Reviving a Bass

Discussion in 'Basses [BG]' started by Chad J Owens, Nov 14, 2021.

  1. Chad J Owens

    Chad J Owens

    Nov 14, 2021
    Hello! this is my first post here :)

    So I've been playing quite a while and my son is also now getting into bass and taking lessons. I thought it would be fun to try to revive an old pawn shop buy of this Ibanez SD/Gr that has been collecting dust for years. The idea is to refinish the body and make a natural wood with a natural stain and put updated electronics in it as the current pots are not great and one of the stacked knobs even seems to be super glued so doesn't turn at all. I've never done this so I'm not sure where to start ... especially with buying & replacing the electronics.

    Would appreciate any advice!!


    Attached Files:

    Last edited: Nov 14, 2021
  2. bholder

    bholder Affable Sociopath Gold Supporting Member Supporting Member

    Sep 2, 2001
    Vestal, NY
    Received a gift from Sire* (see sig)
    Looks like a good quality bass to start from. If you can solder and follow a circuit diagram, you should be able to handle the wiring, it's mostly not tough unless you want to get fancy with the switching or whatever.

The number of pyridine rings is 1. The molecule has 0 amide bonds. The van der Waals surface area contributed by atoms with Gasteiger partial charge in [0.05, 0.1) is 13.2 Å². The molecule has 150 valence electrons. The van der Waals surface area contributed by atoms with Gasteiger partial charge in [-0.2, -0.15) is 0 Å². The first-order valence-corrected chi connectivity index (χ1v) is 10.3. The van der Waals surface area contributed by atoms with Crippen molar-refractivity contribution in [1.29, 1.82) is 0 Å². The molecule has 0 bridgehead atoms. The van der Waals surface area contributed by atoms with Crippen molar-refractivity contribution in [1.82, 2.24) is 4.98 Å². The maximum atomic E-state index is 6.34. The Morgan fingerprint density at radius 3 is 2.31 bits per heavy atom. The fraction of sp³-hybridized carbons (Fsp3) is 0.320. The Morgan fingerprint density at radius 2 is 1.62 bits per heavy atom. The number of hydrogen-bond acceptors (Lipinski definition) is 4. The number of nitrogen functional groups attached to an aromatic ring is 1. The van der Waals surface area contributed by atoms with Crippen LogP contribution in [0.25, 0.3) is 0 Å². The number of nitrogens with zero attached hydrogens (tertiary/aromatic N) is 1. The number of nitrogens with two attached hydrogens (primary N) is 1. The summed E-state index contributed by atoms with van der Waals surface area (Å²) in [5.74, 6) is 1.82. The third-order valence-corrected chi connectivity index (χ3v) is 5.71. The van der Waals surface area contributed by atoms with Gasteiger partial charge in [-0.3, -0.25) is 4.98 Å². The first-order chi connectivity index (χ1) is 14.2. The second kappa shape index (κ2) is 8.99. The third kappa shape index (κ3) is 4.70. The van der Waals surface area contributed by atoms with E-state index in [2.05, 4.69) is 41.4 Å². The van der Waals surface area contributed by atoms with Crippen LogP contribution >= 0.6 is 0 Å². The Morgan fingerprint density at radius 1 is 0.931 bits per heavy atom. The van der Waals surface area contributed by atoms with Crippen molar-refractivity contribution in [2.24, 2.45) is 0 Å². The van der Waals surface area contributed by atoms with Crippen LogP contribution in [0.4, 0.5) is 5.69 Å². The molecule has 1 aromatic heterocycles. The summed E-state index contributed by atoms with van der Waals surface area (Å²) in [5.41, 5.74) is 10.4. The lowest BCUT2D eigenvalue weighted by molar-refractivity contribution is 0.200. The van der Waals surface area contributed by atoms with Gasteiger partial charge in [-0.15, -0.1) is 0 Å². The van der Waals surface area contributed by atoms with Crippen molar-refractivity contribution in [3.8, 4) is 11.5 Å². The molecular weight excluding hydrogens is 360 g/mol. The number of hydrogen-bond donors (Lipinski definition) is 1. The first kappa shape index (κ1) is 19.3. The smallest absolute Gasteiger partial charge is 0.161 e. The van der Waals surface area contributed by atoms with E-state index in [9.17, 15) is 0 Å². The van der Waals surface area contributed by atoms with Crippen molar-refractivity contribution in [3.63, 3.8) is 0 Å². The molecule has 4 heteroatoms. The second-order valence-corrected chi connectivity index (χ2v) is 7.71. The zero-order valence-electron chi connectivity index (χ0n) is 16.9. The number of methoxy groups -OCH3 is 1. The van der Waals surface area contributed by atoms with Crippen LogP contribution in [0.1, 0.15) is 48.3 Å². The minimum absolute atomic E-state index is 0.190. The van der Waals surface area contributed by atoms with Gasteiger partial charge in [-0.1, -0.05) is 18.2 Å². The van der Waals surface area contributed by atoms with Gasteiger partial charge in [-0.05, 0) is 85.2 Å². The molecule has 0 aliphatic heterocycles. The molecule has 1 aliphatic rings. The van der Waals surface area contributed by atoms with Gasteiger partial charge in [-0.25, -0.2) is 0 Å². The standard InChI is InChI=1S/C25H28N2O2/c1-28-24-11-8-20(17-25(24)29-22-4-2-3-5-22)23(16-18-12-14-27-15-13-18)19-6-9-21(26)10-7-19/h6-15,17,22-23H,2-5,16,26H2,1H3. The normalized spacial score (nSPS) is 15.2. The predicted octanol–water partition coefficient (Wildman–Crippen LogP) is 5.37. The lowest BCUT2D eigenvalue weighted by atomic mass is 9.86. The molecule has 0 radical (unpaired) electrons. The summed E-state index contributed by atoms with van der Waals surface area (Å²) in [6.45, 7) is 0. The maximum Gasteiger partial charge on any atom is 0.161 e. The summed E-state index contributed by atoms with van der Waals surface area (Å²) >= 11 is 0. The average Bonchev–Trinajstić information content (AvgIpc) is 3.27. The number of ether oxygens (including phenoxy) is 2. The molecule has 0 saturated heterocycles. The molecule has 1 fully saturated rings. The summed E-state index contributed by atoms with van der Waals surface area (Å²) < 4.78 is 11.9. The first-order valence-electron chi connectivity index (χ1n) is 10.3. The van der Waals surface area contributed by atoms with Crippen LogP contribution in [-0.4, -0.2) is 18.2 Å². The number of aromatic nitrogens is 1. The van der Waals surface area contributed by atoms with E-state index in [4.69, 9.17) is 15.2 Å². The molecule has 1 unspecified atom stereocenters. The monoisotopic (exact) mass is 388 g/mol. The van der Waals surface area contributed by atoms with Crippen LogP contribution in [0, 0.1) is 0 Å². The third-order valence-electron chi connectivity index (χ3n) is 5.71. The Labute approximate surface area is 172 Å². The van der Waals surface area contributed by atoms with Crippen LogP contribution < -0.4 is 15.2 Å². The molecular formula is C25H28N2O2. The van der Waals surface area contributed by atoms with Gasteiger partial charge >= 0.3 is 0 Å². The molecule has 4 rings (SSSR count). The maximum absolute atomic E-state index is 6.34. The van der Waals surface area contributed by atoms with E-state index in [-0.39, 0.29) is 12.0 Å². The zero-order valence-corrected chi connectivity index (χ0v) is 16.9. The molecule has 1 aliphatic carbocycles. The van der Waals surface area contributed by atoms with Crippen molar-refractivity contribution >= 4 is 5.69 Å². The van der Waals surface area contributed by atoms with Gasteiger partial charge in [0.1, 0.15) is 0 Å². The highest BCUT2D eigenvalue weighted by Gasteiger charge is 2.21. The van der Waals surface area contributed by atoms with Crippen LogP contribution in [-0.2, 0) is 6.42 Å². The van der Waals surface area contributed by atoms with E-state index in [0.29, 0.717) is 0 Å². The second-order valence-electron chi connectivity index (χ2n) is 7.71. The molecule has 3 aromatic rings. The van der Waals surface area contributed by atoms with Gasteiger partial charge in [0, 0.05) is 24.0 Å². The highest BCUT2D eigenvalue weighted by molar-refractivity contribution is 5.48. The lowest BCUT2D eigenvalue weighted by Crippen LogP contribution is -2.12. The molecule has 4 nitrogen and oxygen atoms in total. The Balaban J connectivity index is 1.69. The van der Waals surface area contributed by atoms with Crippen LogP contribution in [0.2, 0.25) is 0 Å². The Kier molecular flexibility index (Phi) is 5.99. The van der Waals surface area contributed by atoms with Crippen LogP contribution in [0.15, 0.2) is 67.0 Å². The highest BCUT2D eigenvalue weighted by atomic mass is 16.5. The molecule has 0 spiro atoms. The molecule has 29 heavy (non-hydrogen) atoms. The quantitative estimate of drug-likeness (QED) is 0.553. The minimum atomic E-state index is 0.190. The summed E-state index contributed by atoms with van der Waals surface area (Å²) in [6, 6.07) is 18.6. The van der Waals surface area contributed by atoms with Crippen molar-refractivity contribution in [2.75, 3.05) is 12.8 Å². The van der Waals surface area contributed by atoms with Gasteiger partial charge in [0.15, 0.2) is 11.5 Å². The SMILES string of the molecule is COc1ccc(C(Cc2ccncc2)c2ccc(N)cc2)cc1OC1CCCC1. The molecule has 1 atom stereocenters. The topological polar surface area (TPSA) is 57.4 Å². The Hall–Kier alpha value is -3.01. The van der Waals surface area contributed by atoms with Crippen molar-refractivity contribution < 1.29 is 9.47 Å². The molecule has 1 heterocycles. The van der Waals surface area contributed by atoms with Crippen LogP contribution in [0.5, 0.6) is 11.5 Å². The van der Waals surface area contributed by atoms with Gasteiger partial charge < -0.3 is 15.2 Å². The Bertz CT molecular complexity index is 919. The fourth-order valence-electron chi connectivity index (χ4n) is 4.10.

Chad J Owens likes this.
  3. friskinator

    friskinator Supporting Member

    Apr 5, 2007
    That thick clear poly is going to be difficult to remove if you want to get down to bare wood.
    Beej likes this.
  4. mdogs

    mdogs Supporting Member

    Apr 13, 2010
    Constant state of flux
    Just get a heat gun and go slowly, not too bad. The bigger issue is that there is virtually no chance that the wood underneath that finish is going to look good enough for a transparent finish.
    MrLenny1 and Reedt2000 like this.
  5. A9X

    A9X Inactive

    Dec 27, 2003
    Yep, and there's the risk it won't look any good. It might be a number of offcuts used to make the body as it was going to be covered in paint and hidden.

    Leave the finish alone, fix the electronics (not difficult), give it a set up and some new strings. Then just play it for the next couple of decades.
    Chad J Owens likes this.
  6. Reedt2000

    Reedt2000 Supporting Member

    Apr 26, 2017
    Central New Jersey
    This was my first thought too, until I looked at the pics closer. The original finish is transparent black and the grain looks nice under there, a good candidate for a natural refin. The poly is a pain to take off. A heat gun helps but IME it still takes a lot of sanding and elbow grease. The up side to this is if there's dark finish stuck in the grain pores it will likely enhance the natural finish making the grain stand out.

    As for electronics there are TONS of options, you should start by having some idea of what tone you're shooting for and design pickups and preamp (or no preamp) based on that.

    These are usually really comfortable basses to play, seems like a worthy project to me :thumbsup:
    Chad J Owens likes this.
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